- Identify and explain the main tenets of deontological ethical theories, teleological ethical theories, Divine Command ethical theories, situational ethics, and Natural Law ethical theories; demonstrate familiarity with the concepts of altruism, nihilism, egoism, hedonism, asceticism, and utilitarianism.
- Analyze and evaluate typical moral decision-making procedures and value judgments based on an understanding of the ethical system or theory from which such values and judgments are determined.
- Clearly articulate how different ethical systems compare and contrast with the student’s own ethical perspective and particular ethical beliefs.
Organization and Formatting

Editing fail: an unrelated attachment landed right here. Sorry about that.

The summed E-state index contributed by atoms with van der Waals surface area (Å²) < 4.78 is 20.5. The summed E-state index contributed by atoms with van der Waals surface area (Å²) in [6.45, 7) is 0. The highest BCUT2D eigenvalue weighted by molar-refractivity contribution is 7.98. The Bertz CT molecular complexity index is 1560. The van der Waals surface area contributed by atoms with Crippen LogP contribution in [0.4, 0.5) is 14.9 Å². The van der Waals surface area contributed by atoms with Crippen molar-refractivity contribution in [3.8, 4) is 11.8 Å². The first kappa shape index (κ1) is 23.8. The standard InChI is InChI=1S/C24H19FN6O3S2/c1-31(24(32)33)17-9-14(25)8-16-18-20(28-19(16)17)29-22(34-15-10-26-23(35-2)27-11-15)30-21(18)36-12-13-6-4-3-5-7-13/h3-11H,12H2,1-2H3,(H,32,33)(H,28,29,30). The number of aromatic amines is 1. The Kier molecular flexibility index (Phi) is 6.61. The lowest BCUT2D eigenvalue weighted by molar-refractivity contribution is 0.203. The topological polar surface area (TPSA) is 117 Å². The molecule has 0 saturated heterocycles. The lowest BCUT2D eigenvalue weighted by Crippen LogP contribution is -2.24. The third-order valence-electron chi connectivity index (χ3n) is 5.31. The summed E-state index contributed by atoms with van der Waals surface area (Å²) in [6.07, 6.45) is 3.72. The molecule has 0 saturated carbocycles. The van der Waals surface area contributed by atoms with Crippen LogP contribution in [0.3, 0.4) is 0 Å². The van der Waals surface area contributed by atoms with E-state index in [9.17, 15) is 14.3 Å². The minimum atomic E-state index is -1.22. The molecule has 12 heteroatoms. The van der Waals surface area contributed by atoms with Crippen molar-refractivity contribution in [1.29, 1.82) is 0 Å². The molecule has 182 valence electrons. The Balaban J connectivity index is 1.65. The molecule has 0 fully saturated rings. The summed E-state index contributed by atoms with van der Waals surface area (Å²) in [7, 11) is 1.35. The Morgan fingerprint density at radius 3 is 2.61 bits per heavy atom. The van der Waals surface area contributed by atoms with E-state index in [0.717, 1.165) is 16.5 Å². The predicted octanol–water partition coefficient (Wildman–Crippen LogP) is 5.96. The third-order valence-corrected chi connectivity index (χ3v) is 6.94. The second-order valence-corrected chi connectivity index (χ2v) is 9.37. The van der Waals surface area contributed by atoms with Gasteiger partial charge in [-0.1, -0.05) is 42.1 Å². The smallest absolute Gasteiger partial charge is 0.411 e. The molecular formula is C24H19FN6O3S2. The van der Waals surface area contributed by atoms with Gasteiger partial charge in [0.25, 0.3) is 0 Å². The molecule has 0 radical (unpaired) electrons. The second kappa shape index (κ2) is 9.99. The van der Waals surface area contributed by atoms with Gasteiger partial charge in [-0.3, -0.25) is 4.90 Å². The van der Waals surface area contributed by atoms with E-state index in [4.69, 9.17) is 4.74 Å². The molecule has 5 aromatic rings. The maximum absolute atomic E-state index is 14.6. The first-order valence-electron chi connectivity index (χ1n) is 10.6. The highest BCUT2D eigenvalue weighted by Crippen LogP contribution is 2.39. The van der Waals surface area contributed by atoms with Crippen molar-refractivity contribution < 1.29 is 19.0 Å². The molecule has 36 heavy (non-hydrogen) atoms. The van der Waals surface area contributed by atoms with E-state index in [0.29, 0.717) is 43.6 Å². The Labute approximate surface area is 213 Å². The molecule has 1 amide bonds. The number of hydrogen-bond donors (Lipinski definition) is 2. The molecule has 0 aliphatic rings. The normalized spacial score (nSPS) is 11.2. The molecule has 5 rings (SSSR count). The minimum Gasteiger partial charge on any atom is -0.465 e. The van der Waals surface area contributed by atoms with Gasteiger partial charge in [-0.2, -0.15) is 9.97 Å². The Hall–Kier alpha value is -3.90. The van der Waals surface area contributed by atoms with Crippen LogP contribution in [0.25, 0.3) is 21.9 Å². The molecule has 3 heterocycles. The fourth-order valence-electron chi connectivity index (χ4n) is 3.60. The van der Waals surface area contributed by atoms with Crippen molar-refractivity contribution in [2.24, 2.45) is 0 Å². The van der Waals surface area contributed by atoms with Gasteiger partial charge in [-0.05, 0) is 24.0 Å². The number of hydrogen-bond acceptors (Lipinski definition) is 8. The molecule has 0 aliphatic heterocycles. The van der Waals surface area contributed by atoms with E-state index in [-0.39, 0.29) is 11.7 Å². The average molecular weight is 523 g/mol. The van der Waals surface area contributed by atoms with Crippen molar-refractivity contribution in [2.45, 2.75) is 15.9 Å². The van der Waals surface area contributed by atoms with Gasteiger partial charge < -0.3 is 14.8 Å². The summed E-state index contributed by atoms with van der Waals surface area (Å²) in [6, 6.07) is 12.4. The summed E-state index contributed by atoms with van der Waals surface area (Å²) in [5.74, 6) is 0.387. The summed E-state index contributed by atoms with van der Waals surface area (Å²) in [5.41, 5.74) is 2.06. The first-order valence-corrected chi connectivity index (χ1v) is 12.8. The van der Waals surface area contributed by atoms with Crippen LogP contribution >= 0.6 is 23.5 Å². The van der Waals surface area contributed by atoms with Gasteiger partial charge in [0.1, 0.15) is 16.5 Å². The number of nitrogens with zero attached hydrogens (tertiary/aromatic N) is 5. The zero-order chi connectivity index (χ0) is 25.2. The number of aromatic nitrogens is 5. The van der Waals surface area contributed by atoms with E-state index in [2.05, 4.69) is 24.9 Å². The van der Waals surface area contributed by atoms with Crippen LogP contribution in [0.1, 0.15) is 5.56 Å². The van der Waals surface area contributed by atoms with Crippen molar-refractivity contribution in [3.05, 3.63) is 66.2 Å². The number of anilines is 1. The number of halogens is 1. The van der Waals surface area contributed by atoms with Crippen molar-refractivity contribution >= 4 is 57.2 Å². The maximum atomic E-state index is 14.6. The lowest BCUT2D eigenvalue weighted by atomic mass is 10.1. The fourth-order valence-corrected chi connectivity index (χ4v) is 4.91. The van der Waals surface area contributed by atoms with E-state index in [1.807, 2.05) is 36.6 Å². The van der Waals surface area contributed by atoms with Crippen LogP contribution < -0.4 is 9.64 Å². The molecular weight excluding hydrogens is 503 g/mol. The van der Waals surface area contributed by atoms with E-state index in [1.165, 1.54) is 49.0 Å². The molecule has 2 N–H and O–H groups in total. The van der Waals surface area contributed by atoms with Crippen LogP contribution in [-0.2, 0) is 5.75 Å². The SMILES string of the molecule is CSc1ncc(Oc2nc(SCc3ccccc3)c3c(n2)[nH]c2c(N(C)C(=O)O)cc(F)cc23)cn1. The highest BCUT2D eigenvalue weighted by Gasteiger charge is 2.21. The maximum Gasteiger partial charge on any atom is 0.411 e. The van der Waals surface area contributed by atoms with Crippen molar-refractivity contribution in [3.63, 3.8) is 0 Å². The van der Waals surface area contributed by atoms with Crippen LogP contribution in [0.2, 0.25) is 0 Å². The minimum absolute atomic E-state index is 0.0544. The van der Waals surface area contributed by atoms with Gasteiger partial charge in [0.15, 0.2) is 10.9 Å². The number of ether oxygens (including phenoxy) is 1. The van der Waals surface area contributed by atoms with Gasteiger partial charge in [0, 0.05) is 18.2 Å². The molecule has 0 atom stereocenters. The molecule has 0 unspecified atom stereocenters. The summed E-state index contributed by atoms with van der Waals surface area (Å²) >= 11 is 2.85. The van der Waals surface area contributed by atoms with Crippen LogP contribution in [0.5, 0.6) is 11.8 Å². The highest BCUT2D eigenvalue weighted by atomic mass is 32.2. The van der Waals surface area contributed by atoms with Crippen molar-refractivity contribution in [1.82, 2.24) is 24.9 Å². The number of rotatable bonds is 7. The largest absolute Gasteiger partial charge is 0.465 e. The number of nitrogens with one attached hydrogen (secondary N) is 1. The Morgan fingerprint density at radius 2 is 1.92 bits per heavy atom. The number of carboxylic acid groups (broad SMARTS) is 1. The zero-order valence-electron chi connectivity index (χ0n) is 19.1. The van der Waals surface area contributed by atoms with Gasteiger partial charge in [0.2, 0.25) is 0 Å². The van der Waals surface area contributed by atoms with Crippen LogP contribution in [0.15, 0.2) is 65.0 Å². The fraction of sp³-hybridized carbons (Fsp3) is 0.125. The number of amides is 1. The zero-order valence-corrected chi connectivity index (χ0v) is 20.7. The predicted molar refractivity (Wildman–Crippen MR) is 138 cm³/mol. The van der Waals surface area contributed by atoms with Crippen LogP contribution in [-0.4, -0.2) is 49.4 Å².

It is important for you to state your thesis, which, again, is your position on the issue in question, clearly and unequivocally at the beginning of the paper. Note that you may adopt some sort of “middle ground,” as opposed to taking a strictly “pro” or “con” stance, but you will have to carefully explain and delineate such a position since simply saying that both sides get some things right and hence they also get some things wrong, could lead to your supporting a logically inconsistent view. A strong thesis is one that is both specific and significant: this means that the claim you are making, the position you are defending, is one with which an informed thinker may disagree. If your thesis merely states the obvious, or asserts what most people accept as common knowledge, it is not significant. This is a relatively short paper, so be sure to appropriately narrow the focus of your thesis so that you can accomplish what you need to do in the space allowed.